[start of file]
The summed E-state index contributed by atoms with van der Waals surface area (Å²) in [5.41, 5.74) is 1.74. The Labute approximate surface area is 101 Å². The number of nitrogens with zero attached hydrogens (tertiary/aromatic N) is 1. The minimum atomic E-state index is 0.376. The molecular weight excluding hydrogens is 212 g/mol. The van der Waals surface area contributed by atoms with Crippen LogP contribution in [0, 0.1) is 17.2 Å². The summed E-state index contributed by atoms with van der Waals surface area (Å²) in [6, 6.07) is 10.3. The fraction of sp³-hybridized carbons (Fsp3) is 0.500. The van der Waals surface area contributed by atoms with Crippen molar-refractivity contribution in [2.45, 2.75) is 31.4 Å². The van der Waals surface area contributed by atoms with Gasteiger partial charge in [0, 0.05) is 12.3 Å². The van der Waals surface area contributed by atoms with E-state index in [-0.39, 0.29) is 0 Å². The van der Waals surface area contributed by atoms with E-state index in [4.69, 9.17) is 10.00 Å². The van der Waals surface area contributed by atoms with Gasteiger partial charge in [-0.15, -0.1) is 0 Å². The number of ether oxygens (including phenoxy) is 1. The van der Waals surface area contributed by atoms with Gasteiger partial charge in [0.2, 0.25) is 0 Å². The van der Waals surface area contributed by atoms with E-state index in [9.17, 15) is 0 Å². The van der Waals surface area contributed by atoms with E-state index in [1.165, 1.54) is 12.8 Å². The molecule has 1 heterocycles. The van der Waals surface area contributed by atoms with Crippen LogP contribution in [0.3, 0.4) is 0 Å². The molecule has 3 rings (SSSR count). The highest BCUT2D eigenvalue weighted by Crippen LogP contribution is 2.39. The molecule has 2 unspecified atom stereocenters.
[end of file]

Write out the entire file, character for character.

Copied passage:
The summed E-state index contributed by atoms with van der Waals surface area (Å²) in [5.41, 5.74) is 1.74. The Labute approximate surface area is 101 Å². The number of nitrogens with zero attached hydrogens (tertiary/aromatic N) is 1. The minimum atomic E-state index is 0.376. The molecular weight excluding hydrogens is 212 g/mol. The van der Waals surface area contributed by atoms with Crippen LogP contribution in [0, 0.1) is 17.2 Å². The summed E-state index contributed by atoms with van der Waals surface area (Å²) in [6, 6.07) is 10.3. The fraction of sp³-hybridized carbons (Fsp3) is 0.500. The van der Waals surface area contributed by atoms with Crippen molar-refractivity contribution in [2.45, 2.75) is 31.4 Å². The van der Waals surface area contributed by atoms with Gasteiger partial charge in [0, 0.05) is 12.3 Å². The van der Waals surface area contributed by atoms with E-state index in [-0.39, 0.29) is 0 Å². The van der Waals surface area contributed by atoms with E-state index in [4.69, 9.17) is 10.00 Å². The van der Waals surface area contributed by atoms with Gasteiger partial charge in [-0.15, -0.1) is 0 Å². The number of ether oxygens (including phenoxy) is 1. The van der Waals surface area contributed by atoms with Gasteiger partial charge in [0.2, 0.25) is 0 Å². The van der Waals surface area contributed by atoms with E-state index in [9.17, 15) is 0 Å². The van der Waals surface area contributed by atoms with E-state index in [1.165, 1.54) is 12.8 Å². The molecule has 1 heterocycles. The van der Waals surface area contributed by atoms with Crippen LogP contribution in [0.3, 0.4) is 0 Å². The molecule has 3 rings (SSSR count). The highest BCUT2D eigenvalue weighted by Crippen LogP contribution is 2.39. The molecule has 2 unspecified atom stereocenters.